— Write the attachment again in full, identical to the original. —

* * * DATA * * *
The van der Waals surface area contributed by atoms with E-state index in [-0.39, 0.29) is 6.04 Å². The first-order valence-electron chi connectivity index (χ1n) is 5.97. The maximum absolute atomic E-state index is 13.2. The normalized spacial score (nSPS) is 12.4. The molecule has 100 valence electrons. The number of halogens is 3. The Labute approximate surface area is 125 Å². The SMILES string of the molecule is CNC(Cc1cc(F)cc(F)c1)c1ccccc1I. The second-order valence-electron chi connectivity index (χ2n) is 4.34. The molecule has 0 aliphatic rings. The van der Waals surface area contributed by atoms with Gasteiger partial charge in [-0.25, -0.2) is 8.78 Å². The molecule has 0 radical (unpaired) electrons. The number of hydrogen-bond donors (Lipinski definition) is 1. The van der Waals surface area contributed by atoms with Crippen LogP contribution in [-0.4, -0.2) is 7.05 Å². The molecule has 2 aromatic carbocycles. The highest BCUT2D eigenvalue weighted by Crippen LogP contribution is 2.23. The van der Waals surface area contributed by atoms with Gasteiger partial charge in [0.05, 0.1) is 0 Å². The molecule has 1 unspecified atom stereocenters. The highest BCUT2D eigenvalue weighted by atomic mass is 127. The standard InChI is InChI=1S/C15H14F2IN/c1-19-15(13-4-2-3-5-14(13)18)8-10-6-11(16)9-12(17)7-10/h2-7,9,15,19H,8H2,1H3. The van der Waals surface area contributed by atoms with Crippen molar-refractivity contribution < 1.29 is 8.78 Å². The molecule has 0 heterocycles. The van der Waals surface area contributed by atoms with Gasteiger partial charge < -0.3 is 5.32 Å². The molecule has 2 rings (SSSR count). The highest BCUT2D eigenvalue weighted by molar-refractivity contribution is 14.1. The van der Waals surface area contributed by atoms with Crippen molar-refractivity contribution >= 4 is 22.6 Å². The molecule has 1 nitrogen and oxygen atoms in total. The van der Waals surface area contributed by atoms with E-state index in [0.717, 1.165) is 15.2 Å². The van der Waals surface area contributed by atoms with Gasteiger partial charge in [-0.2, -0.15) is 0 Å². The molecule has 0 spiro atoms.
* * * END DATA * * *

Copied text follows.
The van der Waals surface area contributed by atoms with E-state index in [-0.39, 0.29) is 6.04 Å². The first-order valence-electron chi connectivity index (χ1n) is 5.97. The maximum absolute atomic E-state index is 13.2. The normalized spacial score (nSPS) is 12.4. The molecule has 100 valence electrons. The number of halogens is 3. The Labute approximate surface area is 125 Å². The SMILES string of the molecule is CNC(Cc1cc(F)cc(F)c1)c1ccccc1I. The second-order valence-electron chi connectivity index (χ2n) is 4.34. The molecule has 0 aliphatic rings. The van der Waals surface area contributed by atoms with Gasteiger partial charge in [-0.25, -0.2) is 8.78 Å². The molecule has 0 radical (unpaired) electrons. The number of hydrogen-bond donors (Lipinski definition) is 1. The van der Waals surface area contributed by atoms with Crippen LogP contribution in [-0.4, -0.2) is 7.05 Å². The molecule has 2 aromatic carbocycles. The highest BCUT2D eigenvalue weighted by Crippen LogP contribution is 2.23. The van der Waals surface area contributed by atoms with Gasteiger partial charge in [0.05, 0.1) is 0 Å². The molecule has 1 unspecified atom stereocenters. The highest BCUT2D eigenvalue weighted by atomic mass is 127. The standard InChI is InChI=1S/C15H14F2IN/c1-19-15(13-4-2-3-5-14(13)18)8-10-6-11(16)9-12(17)7-10/h2-7,9,15,19H,8H2,1H3. The van der Waals surface area contributed by atoms with Crippen molar-refractivity contribution < 1.29 is 8.78 Å². The molecule has 0 heterocycles. The van der Waals surface area contributed by atoms with Gasteiger partial charge < -0.3 is 5.32 Å². The molecule has 2 rings (SSSR count). The highest BCUT2D eigenvalue weighted by molar-refractivity contribution is 14.1. The van der Waals surface area contributed by atoms with Crippen molar-refractivity contribution >= 4 is 22.6 Å². The molecule has 1 nitrogen and oxygen atoms in total. The van der Waals surface area contributed by atoms with E-state index in [0.717, 1.165) is 15.2 Å². The van der Waals surface area contributed by atoms with Gasteiger partial charge in [-0.2, -0.15) is 0 Å². The molecule has 0 spiro atoms.